Uber's Vertical Take-Off and Landing (VTOL) aircraft, an aerial taxi of the future

Uber works on flying car to tackle congestion

Image credit: Uber

Cab-hailing company Uber is developing a concept of an electrical flying car that would help reduce commute duration and tackle congestion.

The VTOL (vertical take-off and landing) concept has been introduced in a paper released yesterday.

Combining elements of a helicopter and a fixed-wing aircraft, the electrical flying taxis would produce no direct emissions, Uber says, and would be quiet enough to be operated in densely populated cities without causing disruption.

“Just as skyscrapers allowed cities to use limited land more efficiently, urban air transportation will use three-dimensional airspace to alleviate transportation congestion on the ground,” Uber said in the paper.

“A network of small, electric aircraft that take off and land vertically will enable rapid, reliable transportation between suburbs and cities and, ultimately, within cities.”

Uber admits there are substantial challenges but says the technology could be up and running within a decade and cost-effective enough to provide a viable alternative to owning a car.

“The development of infrastructure to support an urban VTOL network will likely have significant cost advantages over heavy-infrastructure approaches such as roads, rail, bridges and tunnels,” Uber said.

“It has been proposed that the repurposed tops of parking garages, existing helipads, and even unused land surrounding highway interchanges could form the basis of an extensive, distributed network of 'vertiports' (VTOL hubs with multiple take-off and landing pads, as well as charging infrastructure).”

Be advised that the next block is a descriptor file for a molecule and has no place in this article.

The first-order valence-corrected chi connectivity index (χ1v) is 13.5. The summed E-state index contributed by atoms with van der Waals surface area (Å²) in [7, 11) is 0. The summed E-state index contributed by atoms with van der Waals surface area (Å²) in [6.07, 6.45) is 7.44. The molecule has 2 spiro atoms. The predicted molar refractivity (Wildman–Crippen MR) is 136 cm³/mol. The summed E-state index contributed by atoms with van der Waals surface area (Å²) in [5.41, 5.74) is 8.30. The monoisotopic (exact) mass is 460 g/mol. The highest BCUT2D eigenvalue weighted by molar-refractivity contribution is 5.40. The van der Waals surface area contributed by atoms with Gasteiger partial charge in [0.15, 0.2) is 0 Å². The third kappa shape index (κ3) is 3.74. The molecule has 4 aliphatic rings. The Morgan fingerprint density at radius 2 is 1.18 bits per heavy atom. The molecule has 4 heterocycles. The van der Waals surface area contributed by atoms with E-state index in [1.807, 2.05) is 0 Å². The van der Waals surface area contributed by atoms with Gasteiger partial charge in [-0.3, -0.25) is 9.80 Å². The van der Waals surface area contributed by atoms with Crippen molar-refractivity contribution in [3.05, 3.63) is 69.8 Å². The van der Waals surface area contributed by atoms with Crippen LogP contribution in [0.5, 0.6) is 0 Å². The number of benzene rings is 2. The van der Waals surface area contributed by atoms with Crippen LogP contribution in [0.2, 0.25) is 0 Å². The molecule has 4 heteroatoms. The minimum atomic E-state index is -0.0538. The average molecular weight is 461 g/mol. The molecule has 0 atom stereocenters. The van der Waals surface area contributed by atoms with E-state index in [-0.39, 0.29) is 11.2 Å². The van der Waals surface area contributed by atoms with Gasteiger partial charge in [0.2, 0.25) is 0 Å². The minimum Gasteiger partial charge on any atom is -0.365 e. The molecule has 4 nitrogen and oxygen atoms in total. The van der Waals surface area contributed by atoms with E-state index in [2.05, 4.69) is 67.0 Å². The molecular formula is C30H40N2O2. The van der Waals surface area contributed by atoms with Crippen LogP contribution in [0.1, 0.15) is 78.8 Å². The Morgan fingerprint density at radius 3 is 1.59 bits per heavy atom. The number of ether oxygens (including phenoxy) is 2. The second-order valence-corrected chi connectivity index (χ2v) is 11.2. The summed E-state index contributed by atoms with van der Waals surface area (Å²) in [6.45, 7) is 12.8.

The VTOLs, Uber envisions, would provide the flexibility of a helicopter but offer much better reliability and safety thanks to advanced autonomous features limiting the risks of a human error. A VTOL would also be quieter, more energy-efficient and environmentally friendlier.

The aircraft would use distributed electric propulsion technology. Multiple electricity-powered rotors would be positioned across the aircraft’s lift-providing wings and tail. However, Uber admits that such technology has not yet been demonstrated in real applications. Battery technology as well would need to be advanced in order to provide a sufficient flying range and short enough charging time at reasonable cost.

Uber, which already offers helicopter rides in Brazil, plans to convene a global summit early next year to engage possible partners and regulators.

The company says that in addition to cutting congestion in busy cities, the flying cars would save people hours every day that could be used for more fulfilling activities.

“Imagine traveling from San Francisco’s Marina to work in downtown San Jose — a drive that would normally occupy the better part of two hours — in only 15 minutes,” said Uber.

Uber is already exploring self-driving technology, hoping to slash costs by eliminating the need for drivers in its core business of on-demand rides. In August this year, the firm acquired Otto, a start-up developing driverless trucks. The technology reached a major milestone last week when an autonomous Otto truck successfully delivered its first commercial shipment of Budweiser beer.

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